A recently enacted Florida immigration law will require private employers with at least 25 employees to use E-Verify, the digital immigration verification tool, during their onboarding process for new employees, starting July 1, 2023..
All private employers are required to complete the I-9 form within three days of a new hire’s start date to verify identity and ensure employment authorization in the United States for every employee.
E-Verify is an online tool that is operated by the U.S. Department of Homeland Security and allows employers that have completed Form I-9 to electronically verify employment eligibility for their new hires. Employers that use E-Verify must use the system to verify all new hires, regardless of whether they are U.S. citizens. The new law applies to new employees hired on or after July 1, 2023.
Gov. Ron DeSantis signed Senate Bill No. 1718 into law on May 10. It will increase penalties for noncompliance and for employers that knowingly hire undocumented workers. If employers use the E-Verify system in good faith, whether its use is mandatory or voluntary, the government will presume that they have not knowingly hired unauthorized workers.
E-Verify is an Internet-based system that compares information entered by an employer from an employee’s Form I-9, Employment Eligibility Verification, to records available to the U.S. Department of Homeland Security and the Social Security Administration to confirm employment eligibility. E-Verify is a free online service that electronically confirms an employee’s information against millions of government records and provides results within as little as three to five seconds.
If the employee records do not match, the system will notify the employer with a “Tentative Nonconfirmation” (mismatch) result. The employer must then give the notice to the employee, who has 10 days from the issuance of the mismatch to notify the employer whether they can resolve the mismatch. If the employee cannot resolve the mismatch, they are no longer eligible to continue employment, and must be terminated. Independent contractors and casual laborers are not considered employees.
Each employer that is required to use the E-Verify system must certify compliance on its first return when making contributions to or reimbursing the state’s unemployment compensation or reemployment assistance system. An employer that voluntarily uses the E-Verify system may make such a certification on its first return each calendar year in order to document such use.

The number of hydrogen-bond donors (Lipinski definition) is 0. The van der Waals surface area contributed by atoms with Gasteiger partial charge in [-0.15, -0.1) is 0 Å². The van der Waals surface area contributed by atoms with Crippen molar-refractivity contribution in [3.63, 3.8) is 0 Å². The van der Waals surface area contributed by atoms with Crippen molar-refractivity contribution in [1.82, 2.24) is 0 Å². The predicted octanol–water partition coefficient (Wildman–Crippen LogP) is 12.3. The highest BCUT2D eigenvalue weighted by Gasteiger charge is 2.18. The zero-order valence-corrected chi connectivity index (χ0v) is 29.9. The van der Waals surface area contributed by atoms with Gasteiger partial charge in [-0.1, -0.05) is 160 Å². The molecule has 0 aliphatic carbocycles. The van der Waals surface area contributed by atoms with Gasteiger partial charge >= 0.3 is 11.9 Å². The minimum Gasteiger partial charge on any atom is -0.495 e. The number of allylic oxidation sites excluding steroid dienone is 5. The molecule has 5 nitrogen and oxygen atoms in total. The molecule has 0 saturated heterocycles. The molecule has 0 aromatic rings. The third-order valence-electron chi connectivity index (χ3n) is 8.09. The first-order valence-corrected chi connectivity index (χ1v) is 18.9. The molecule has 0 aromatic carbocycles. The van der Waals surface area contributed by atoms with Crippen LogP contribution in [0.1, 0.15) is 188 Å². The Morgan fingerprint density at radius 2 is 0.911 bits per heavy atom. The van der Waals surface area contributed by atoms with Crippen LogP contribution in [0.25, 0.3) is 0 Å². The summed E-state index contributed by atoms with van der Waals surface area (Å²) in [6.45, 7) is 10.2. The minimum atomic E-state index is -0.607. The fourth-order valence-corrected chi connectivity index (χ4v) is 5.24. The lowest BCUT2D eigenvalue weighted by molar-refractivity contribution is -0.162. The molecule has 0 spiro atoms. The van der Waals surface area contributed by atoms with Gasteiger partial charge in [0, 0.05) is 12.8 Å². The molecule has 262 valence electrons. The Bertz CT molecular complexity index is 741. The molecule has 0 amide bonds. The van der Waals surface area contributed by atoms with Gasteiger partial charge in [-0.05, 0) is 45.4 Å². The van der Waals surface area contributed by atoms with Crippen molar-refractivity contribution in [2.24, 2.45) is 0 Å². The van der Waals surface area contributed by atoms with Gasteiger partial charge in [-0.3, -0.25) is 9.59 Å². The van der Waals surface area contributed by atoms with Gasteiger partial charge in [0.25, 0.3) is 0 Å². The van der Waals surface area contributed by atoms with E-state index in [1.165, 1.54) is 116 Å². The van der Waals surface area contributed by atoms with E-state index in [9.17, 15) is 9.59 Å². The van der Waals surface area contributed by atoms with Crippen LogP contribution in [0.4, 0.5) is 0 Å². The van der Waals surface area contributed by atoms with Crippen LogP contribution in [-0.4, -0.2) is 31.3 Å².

Penalties will go into effect on July 1, 2024. Businesses have 30 days to cure noncompliance after receiving notice from the Department of Economic Opportunity (DEO), and the new law requires the DEO to notify a business prior to issuing penalties for violations. If the DEO determines that an employer failed to use the E-Verify system as required three times in any 24-month period, the department must impose a fine of $1,000.00 per day until the employer provides sufficient proof that the noncompliance has been cured. An employer’s first violation results in a one-year probationary period with reporting requirements to put a business on a path to compliance prior to any licenses being revoked.
Businesses with fewer than 25 employees can continue to use the Form I-9 to verify employment eligibility or choose to take the extra step of using E-Verify, which comes with heightened immunity protections. Employers that voluntarily use E-Verify may submit annual certifications for documentation purposes. The new law retains the current law requirements for public employers and contractors and subcontractors thereof to use the E-Verify system.
The bill, Chapter 2023-40, Laws of Florida, amends various Florida statutes to address provisions related to individuals in this state who may be unauthorized aliens. Among other provisions, the new law:
- Amends the crime of human smuggling to provide that a person commits a third degree felony when he or she knowingly and willfully transports into this state an individual whom the person knows or reasonably should know has entered the United States in violation of the law and has not been inspected by the Federal Government since his or her unlawful entry from another country;
- Amends the penalties for an employer’s noncompliance to register and use the E-Verify system, including imposing a daily fine of $1,000.00 and allowing for the suspension of employer licenses after multiple findings of noncompliance;
- Creates penalties for employers who knowingly employ unauthorized aliens, effective July 1, 2024, including quarterly reporting and the suspension or revocation of employer licenses in certain circumstances;
- Creates a third degree felony for an unauthorized alien to knowingly use a false identification document, or who fraudulently uses an identification document of another person, to obtain employment;
- Prohibits a county or municipality from providing funds to any person, entity, or organization for the purpose of issuing an identification card or other document to an individual who does not provide proof of lawful presence in the United States;
- Prohibits a person from operating a motor vehicle if his or her driver’s license is issued by another state which exclusively provides such a license to undocumented immigrants who are unable to prove lawful presence in the United States when the licenses are issued;
- Requires any hospital that accepts Medicaid to include a question on its admission or registration forms inquiring about whether the patient is a United States citizen.
Employers that want to enroll in E-Verify can do so, free of cost, by visiting the official online website: https://www.e-verify.gov/